Any scraps you don’t eat, are perfectly fine to give them, including chicken. You should also include any of the scraps you create from preparing fruits and vegetable. They can have the peels and the bad spots (as long as there’s no mold). Keep a bowl, small bucket, disposable foil pan – whatever works for you – in your kitchen and make a habit of throwing all your scraps and plate scrapings into it. Stick it in the refrigerator and feed them some every day.

If you have more eggs than you can use, cook them up and feed them back, shell and all. Just crush them up so they don’t recognize them and end up becoming egg eaters. If you can get yogurt or any other fermented dairy product cheap, I’m a big believer in the benefits this brings to chickens. I’m not talking about the Yoplait stuff with the sugar and flavors added but the plain yogurt that contains live active cultures. I start my chicks on it and swear by the benefits.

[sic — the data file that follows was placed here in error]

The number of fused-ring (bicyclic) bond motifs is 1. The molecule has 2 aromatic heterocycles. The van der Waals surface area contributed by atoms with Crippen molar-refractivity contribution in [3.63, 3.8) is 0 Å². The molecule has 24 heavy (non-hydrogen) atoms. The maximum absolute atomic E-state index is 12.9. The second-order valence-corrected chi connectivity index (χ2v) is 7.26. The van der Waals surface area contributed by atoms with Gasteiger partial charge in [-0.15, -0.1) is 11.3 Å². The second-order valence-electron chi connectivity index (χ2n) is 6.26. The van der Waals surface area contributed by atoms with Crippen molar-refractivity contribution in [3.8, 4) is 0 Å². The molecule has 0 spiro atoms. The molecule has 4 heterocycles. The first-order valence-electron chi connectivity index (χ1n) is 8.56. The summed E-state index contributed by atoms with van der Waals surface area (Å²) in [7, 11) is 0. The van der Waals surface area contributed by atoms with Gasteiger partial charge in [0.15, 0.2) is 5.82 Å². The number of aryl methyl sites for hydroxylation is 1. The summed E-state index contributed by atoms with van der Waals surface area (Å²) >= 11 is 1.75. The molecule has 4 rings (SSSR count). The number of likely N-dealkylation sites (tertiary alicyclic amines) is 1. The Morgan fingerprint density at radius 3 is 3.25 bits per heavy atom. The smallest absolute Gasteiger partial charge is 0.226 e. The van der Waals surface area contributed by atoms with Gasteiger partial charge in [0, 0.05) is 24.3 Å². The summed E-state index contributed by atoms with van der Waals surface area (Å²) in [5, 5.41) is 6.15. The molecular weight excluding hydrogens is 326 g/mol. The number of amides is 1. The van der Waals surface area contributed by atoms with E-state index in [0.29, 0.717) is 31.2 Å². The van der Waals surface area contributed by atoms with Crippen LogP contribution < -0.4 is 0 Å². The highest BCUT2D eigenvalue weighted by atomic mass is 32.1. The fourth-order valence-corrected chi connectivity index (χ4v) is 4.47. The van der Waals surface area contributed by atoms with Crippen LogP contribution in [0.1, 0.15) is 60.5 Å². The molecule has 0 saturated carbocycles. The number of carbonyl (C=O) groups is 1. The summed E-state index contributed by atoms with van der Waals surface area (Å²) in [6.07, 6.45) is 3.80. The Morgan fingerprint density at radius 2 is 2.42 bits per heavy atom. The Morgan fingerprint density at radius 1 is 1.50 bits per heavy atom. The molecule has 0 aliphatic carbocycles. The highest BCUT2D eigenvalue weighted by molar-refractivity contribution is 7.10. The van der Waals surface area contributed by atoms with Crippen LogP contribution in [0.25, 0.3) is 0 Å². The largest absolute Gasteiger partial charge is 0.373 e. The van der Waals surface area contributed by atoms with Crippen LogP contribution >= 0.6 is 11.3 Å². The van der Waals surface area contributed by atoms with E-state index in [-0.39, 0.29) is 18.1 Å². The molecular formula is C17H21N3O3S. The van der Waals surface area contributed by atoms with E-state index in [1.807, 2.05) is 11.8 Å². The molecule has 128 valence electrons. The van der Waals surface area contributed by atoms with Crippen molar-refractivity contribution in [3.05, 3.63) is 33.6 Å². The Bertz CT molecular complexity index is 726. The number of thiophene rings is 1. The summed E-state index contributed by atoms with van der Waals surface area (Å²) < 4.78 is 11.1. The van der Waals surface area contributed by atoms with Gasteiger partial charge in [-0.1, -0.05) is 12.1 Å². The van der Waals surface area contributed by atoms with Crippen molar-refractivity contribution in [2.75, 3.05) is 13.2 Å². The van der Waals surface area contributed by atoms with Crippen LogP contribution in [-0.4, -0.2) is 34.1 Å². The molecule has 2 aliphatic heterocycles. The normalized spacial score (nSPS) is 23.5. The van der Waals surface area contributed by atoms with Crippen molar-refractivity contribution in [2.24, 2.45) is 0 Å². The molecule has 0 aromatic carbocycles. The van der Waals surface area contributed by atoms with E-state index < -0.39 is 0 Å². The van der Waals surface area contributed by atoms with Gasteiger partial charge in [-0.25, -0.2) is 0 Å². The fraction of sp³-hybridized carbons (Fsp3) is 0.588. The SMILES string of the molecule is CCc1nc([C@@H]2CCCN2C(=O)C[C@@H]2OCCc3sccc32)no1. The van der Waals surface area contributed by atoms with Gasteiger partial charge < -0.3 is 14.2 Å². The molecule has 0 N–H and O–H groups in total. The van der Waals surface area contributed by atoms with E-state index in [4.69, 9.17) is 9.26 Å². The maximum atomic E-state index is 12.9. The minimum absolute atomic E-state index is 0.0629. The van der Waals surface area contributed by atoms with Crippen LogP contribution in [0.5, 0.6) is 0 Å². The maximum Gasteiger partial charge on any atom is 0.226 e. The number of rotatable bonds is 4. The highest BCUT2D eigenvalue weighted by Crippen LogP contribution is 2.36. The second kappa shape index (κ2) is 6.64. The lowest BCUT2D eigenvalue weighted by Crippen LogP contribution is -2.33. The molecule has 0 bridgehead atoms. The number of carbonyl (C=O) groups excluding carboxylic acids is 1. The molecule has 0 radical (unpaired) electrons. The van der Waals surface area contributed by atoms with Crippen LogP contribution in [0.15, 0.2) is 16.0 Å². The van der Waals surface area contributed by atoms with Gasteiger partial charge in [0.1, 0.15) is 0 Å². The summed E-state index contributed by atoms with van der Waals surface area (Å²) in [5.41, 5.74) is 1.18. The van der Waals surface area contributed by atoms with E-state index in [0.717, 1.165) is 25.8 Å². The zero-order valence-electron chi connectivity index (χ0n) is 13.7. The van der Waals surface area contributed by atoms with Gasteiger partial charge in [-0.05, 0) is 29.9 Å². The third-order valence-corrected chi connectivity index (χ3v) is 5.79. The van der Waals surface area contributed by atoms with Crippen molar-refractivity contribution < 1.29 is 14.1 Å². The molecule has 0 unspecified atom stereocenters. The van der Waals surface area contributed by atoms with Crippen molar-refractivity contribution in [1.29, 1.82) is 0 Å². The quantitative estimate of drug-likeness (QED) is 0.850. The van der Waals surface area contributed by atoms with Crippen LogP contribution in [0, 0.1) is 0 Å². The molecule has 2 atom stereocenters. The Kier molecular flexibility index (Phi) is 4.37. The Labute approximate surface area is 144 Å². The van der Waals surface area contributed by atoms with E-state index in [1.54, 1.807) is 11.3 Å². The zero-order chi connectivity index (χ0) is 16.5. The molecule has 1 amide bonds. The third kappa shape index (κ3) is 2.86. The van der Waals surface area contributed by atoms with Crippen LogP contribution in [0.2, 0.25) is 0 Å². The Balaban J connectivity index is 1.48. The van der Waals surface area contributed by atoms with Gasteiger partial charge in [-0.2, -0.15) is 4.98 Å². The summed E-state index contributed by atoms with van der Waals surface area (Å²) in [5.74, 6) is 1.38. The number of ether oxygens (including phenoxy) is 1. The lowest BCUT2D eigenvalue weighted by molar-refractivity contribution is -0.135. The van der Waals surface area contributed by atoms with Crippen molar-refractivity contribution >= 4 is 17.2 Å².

chickens-874507_640What They Can (and Can’t) Eat  

The only things you have to completely avoid are banana peels, avocado peels, coffee grinds (use those in the garden instead), green tomatoes, uncooked beans and chocolate. Yes, it is okay to feed them cooked poultry although some people find it a bit creepy. In fact, any cooked meat, even on the bone is fine; just throw away the bones when they’re done so you don’t risk attracting rodents.

If you’re a hunter, you can feed your birds anything your family doesn’t eat. I’d say the same if you fish but just watch because “they say” that eggs and meat can take on the taste of what they’ve eaten. I’ve always fed my birds a LOT of garlic and no one’s ever said, “These eggs/meat taste garlicky”. But maybe it hasn’t been enough to affect that. I don’t know how much is “too much” but if you have extra fish (or fish scraps) go ahead and feed them as a good source of protein and minerals, especially omega 3.